Of course it could just plainly be some ones initials and they liked chiseling it on to gritstone.
The Dark Peak area of the Peak District National Park is full of gritstone rock formations that have being hewn and sanded over millions of years by the wind and rain. One of the most iconic is the Salt Cellar on Derwent Edge in the Upper Derwent Valley.
It sits, or more accurately, balances on the very edge of the long gritstone escarpment that runs up the eastern side of the valley and presides over a spectacular view of the moors of Howden and Bleaklow and the reservoirs of Howden, Derwent and Ladybower.
It is easy to spot from below, but surprisingly easy to miss when walking along the newly laid path that traverses the edge. You pass the Wheelstones on the right and go up the slight rise of White Tor then a matter of 500m further on you come to the gritstone outcrop on the left that hides the Salt Cellar. A faint path leads through the heather directly to it, or you can walk a little further on until reaching a dry stone wall coming up from the valley floor on your left, which you then follow back to the Salt Cellar.
The Salt Cellar balances precariously on a thin post of gritstone, looking almost like a wine glass with its wide base, stem and bowl. I have never known anyone climb it, probably from fear of knocking it over.
On a recent visit I sat looking around at the rocks, when a little old couple appeared, the man holding a toy penguin, as you would. They were a little furtive in their actions so I feigned indifference whilst all the while keeping my eye on them. The man scrabbled around the rocks and reaching into a cleft pulled out a world war two ammunition box.They were Geocachers, if that’s the word. And the penguin was his offering.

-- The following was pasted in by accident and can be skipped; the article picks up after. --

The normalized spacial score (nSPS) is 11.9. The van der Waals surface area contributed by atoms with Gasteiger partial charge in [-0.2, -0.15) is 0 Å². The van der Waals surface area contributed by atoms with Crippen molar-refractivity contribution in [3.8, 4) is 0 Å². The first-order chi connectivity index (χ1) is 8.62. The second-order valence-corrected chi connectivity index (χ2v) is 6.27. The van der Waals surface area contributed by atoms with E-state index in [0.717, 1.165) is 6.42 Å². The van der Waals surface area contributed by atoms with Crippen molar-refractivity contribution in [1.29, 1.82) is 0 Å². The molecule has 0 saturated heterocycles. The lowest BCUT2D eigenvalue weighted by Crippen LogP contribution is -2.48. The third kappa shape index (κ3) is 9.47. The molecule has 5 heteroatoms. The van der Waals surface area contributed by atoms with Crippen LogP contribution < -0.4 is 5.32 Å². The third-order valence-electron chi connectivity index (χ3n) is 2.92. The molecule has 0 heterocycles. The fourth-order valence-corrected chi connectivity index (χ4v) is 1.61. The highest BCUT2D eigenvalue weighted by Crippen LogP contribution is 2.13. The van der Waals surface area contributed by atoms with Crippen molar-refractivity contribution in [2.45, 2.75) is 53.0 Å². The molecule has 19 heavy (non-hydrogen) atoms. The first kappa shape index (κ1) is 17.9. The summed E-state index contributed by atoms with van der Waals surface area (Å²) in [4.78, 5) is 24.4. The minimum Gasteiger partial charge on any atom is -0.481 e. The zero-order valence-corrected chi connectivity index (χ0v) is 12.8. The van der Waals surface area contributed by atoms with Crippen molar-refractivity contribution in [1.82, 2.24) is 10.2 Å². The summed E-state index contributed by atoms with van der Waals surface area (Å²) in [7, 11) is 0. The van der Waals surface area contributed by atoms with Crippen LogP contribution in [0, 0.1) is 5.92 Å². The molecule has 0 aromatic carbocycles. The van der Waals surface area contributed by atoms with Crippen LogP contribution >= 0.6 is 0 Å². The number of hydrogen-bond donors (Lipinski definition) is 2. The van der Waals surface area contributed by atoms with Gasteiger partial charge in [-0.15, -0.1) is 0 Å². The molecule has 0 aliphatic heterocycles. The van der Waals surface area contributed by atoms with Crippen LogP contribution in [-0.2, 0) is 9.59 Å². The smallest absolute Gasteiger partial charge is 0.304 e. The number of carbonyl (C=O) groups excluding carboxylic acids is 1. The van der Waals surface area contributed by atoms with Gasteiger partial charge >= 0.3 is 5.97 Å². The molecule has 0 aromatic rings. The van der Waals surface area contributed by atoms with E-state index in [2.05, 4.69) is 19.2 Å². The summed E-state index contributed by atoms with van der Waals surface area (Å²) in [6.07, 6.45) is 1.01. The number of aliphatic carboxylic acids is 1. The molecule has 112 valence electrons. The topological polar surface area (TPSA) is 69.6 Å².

We sat and talked awhile, they both telling me that they had been walking these hills for more than 60 years, and me a mere 40. Not a bad way to spend a life.
It pays to keep your eyes open on a walk in the Dark Peak. It is also an advantage to look around at the gritstone that forms this wonderful landscape, because you might just spot some graffiti from another age.
Centuries ago people signified their claim on the land by making marks in the rock. These would often be used to signify boundaries and ownership. Beating the bounds, an annual perambulation, a word that means to traverse to inspect, meant a walk across the moors to check the marks were still there. Parish boundaries were a favourite as were boundaries where two estates met.
Some marks were simple crosses, such as the one on Hathersage Moor, made in the 19th century and which lies between the Sheepfold and Higger Tor. Others combined initials or motifs, such as the ‘T’ and ‘E’ at Back Tor on Derwent Edge. This one also sits beside and early surveyors mark made by the Ordnance Survey.